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Molecular imaging and the neuropathologies of Parkinson's disease.

Authors
  • Cumming, Paul
  • Borghammer, Per
Type
Published Article
Journal
Current topics in behavioral neurosciences
Publication Date
Jan 01, 2012
Volume
11
Pages
117–148
Identifiers
DOI: 10.1007/7854_2011_165
PMID: 22034053
Source
Medline
License
Unknown

Abstract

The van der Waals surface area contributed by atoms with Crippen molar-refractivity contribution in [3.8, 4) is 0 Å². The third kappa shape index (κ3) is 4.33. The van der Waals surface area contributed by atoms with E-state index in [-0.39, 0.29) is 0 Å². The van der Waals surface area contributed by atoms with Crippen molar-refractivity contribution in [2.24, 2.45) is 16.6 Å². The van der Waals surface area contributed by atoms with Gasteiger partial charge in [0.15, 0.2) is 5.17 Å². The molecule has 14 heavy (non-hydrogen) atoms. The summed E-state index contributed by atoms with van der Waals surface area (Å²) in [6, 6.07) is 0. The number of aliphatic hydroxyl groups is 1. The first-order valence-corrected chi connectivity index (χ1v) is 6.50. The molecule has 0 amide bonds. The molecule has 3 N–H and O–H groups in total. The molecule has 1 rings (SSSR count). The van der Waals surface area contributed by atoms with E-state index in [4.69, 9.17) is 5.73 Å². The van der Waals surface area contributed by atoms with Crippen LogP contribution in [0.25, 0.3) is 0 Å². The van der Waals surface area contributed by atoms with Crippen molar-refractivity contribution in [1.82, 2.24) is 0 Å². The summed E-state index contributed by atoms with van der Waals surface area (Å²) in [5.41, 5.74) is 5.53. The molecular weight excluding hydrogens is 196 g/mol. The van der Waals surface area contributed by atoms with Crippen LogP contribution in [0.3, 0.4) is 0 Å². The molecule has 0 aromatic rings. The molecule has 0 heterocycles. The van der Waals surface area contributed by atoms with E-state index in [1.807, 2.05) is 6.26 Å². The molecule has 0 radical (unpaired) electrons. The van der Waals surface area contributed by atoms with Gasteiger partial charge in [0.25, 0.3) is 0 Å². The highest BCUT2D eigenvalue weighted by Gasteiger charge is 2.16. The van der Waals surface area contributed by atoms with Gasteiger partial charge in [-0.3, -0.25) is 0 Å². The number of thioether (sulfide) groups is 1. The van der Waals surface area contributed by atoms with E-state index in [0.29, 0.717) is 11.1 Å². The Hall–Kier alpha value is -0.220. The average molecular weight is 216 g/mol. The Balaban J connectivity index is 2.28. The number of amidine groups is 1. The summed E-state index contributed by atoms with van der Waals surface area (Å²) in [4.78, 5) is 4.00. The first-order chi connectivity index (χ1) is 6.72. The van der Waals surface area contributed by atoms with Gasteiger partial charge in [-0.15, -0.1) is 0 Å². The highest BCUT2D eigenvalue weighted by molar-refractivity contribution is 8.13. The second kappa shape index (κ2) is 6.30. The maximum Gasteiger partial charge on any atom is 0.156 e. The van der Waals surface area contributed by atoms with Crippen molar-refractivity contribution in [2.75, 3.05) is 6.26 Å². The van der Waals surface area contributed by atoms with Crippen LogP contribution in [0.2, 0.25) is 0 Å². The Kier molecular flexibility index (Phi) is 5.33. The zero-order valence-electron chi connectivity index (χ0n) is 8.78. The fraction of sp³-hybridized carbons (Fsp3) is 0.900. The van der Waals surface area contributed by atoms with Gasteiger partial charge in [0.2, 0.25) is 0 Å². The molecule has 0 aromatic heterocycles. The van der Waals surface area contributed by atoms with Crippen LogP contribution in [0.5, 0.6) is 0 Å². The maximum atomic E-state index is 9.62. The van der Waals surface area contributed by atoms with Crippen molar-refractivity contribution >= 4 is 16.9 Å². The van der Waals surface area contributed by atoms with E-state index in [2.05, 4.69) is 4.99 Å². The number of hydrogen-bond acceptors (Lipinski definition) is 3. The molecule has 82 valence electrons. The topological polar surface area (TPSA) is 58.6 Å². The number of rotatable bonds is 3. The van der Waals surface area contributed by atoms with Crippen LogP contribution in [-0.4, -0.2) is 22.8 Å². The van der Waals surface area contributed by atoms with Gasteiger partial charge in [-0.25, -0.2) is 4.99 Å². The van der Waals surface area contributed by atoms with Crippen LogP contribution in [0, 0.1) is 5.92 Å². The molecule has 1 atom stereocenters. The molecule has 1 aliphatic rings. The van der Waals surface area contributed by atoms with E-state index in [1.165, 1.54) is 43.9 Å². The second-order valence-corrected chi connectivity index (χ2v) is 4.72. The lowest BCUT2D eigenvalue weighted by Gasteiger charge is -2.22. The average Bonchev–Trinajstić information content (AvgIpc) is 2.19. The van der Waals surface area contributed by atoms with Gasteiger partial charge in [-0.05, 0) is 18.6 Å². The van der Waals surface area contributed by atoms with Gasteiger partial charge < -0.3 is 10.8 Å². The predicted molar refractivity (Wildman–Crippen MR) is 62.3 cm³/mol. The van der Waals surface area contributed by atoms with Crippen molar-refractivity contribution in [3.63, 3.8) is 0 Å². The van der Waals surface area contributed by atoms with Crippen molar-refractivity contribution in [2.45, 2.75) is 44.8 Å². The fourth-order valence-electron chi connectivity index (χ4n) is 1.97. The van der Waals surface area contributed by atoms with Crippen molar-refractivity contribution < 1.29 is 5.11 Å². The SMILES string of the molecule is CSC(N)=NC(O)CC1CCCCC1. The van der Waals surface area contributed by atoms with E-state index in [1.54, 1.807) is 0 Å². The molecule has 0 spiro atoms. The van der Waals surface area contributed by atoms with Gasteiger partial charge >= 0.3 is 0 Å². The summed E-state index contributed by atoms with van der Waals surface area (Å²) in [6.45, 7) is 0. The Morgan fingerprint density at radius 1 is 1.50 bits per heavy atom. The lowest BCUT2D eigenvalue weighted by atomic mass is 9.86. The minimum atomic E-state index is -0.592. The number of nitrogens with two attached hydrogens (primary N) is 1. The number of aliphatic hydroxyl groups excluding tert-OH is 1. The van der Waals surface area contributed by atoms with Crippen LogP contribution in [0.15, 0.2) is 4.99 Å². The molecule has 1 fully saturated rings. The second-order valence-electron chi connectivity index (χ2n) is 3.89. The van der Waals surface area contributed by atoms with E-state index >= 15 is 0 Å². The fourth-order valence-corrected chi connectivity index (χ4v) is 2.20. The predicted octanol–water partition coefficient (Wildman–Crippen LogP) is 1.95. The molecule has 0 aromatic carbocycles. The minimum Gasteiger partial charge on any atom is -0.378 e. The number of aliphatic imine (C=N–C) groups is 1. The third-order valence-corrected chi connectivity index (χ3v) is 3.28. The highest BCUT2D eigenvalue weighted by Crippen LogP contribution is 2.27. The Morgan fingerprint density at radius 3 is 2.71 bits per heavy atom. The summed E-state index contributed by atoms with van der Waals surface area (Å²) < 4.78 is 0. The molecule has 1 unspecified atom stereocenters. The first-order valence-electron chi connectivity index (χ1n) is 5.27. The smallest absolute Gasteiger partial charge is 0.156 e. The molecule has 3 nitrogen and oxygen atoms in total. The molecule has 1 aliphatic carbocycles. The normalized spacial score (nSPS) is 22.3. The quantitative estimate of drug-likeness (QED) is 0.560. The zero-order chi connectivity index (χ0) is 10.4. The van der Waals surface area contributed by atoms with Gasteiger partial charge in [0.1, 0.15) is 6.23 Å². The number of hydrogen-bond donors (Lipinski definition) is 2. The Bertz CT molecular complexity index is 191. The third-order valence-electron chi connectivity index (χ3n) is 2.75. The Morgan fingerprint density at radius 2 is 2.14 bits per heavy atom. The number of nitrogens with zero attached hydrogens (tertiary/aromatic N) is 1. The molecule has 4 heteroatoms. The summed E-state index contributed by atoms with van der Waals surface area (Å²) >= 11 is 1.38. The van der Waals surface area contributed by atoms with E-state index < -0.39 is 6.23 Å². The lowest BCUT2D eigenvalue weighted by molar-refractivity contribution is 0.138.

The main motor symptoms of Parkinson's disease (PD) are linked to degeneration of the nigrostriatal dopamine (DA) fibers, especially those innervating the putamen. This degeneration can be assessed in molecular imaging studies with presynaptic tracers such as [(18)F]-fluoro-L-DOPA (FDOPA) and ligands for DA transporter ligands. However, the pathologies of PD are by no means limited to nigrostriatal loss. Results of post mortem and molecular imaging studies reveal parallel degenerations of cortical noradrenaline (NA) and serotonin (5-HT) innervations, which may contribute to affective and cognitive changes of PD. Especially in advanced PD, cognitive impairment can come to resemble that seen in Alzheimer's dementia, as can the degeneration of acetylcholine innervations arising in the basal forebrain. The density of striatal DA D(2) receptors increases in early untreated PD, consistent with denervation upregulation, but there is an accelerated rate of DA receptor loss as the disease advances. Animal studies and post mortem investigations reveal changes in brain opioid peptide systems, but these are poorly documented in imaging studies of PD. Relatively minor changes in the binding sites for GABA are reported in cortex and striatum of PD patients. There remains some controversy about the expression of the 18 kDa translocator protein (TSPO) in activated microglia as an indicator of an active inflammatory component of neurodegeneration in PD. A wide variety of autonomic disturbances contribute to the clinical syndrome of PD; the degeneration of myocardial sympathetic innervation can be revealed in SPECT studies of PD patients with autonomic failure. Considerable emphasis has been placed on investigations of cerebral blood flow and energy metabolism in PD. Due to the high variance of these physiological estimates, researchers have often employed normalization procedures for the sensitive detection of perturbations in relatively small patient groups. However, a widely used normalization to the global mean must be used with caution, as it can result in spurious findings of relative hypermetabolic changes in subcortical structures. A meta-analysis of the quantitative studies to date shows that there is in fact widespread hypometabolism and cerebral blood flow in the cerebral cortex, especially in frontal cortex and parietal association areas. These changes can bias the use of global mean normalization, and probably represent the pathophysiological basis of the cognitive impairment of PD.

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